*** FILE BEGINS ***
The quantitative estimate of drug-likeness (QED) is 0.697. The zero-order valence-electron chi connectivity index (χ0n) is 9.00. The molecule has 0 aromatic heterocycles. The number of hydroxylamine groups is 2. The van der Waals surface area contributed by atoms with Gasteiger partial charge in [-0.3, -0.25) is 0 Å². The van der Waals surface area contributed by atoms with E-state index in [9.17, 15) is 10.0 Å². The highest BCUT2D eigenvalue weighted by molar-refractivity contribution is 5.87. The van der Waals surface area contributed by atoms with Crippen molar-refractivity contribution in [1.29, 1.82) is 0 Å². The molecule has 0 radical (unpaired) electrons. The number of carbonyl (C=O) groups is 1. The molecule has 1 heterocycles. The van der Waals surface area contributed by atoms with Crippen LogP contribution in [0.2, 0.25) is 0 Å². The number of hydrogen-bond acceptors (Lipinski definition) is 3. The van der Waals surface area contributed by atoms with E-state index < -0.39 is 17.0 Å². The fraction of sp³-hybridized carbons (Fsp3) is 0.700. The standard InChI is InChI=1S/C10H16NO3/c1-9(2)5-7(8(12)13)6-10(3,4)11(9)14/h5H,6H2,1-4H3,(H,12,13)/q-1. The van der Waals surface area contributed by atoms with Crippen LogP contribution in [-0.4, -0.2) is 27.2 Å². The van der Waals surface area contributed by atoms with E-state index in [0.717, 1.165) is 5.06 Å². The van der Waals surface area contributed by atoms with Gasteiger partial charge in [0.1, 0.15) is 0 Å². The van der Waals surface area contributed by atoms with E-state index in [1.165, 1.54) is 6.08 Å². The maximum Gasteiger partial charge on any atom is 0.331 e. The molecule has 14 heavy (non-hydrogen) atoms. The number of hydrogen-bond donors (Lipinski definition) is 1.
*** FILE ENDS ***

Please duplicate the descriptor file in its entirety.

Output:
The quantitative estimate of drug-likeness (QED) is 0.697. The zero-order valence-electron chi connectivity index (χ0n) is 9.00. The molecule has 0 aromatic heterocycles. The number of hydroxylamine groups is 2. The van der Waals surface area contributed by atoms with Gasteiger partial charge in [-0.3, -0.25) is 0 Å². The van der Waals surface area contributed by atoms with E-state index in [9.17, 15) is 10.0 Å². The highest BCUT2D eigenvalue weighted by molar-refractivity contribution is 5.87. The van der Waals surface area contributed by atoms with Crippen molar-refractivity contribution in [1.29, 1.82) is 0 Å². The molecule has 0 radical (unpaired) electrons. The number of carbonyl (C=O) groups is 1. The molecule has 1 heterocycles. The van der Waals surface area contributed by atoms with Crippen LogP contribution in [0.2, 0.25) is 0 Å². The number of hydrogen-bond acceptors (Lipinski definition) is 3. The van der Waals surface area contributed by atoms with E-state index < -0.39 is 17.0 Å². The fraction of sp³-hybridized carbons (Fsp3) is 0.700. The standard InChI is InChI=1S/C10H16NO3/c1-9(2)5-7(8(12)13)6-10(3,4)11(9)14/h5H,6H2,1-4H3,(H,12,13)/q-1. The van der Waals surface area contributed by atoms with Crippen LogP contribution in [-0.4, -0.2) is 27.2 Å². The van der Waals surface area contributed by atoms with E-state index in [0.717, 1.165) is 5.06 Å². The van der Waals surface area contributed by atoms with Gasteiger partial charge in [0.1, 0.15) is 0 Å². The van der Waals surface area contributed by atoms with E-state index in [1.165, 1.54) is 6.08 Å². The maximum Gasteiger partial charge on any atom is 0.331 e. The molecule has 14 heavy (non-hydrogen) atoms. The number of hydrogen-bond donors (Lipinski definition) is 1.